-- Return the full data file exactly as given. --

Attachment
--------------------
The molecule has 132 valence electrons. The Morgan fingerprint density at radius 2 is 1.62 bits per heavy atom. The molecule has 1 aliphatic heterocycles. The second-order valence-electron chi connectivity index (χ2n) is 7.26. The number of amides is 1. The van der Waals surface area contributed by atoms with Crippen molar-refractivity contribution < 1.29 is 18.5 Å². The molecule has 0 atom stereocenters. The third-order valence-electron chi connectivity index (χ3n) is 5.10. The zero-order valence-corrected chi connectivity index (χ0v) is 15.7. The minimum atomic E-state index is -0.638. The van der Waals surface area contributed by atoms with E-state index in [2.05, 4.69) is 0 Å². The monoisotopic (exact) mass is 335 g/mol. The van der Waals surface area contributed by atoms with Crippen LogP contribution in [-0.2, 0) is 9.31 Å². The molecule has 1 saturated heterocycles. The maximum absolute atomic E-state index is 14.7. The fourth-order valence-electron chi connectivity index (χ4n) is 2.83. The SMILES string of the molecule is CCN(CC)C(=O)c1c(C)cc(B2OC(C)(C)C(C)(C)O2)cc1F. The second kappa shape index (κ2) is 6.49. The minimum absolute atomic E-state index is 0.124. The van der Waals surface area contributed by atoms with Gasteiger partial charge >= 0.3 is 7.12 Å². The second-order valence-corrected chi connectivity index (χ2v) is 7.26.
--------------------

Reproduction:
The molecule has 132 valence electrons. The Morgan fingerprint density at radius 2 is 1.62 bits per heavy atom. The molecule has 1 aliphatic heterocycles. The second-order valence-electron chi connectivity index (χ2n) is 7.26. The number of amides is 1. The van der Waals surface area contributed by atoms with Crippen molar-refractivity contribution < 1.29 is 18.5 Å². The molecule has 0 atom stereocenters. The third-order valence-electron chi connectivity index (χ3n) is 5.10. The zero-order valence-corrected chi connectivity index (χ0v) is 15.7. The minimum atomic E-state index is -0.638. The van der Waals surface area contributed by atoms with E-state index in [2.05, 4.69) is 0 Å². The monoisotopic (exact) mass is 335 g/mol. The van der Waals surface area contributed by atoms with Crippen LogP contribution in [-0.2, 0) is 9.31 Å². The molecule has 1 saturated heterocycles. The maximum absolute atomic E-state index is 14.7. The fourth-order valence-electron chi connectivity index (χ4n) is 2.83. The SMILES string of the molecule is CCN(CC)C(=O)c1c(C)cc(B2OC(C)(C)C(C)(C)O2)cc1F. The second kappa shape index (κ2) is 6.49. The minimum absolute atomic E-state index is 0.124. The van der Waals surface area contributed by atoms with Gasteiger partial charge >= 0.3 is 7.12 Å². The second-order valence-corrected chi connectivity index (χ2v) is 7.26.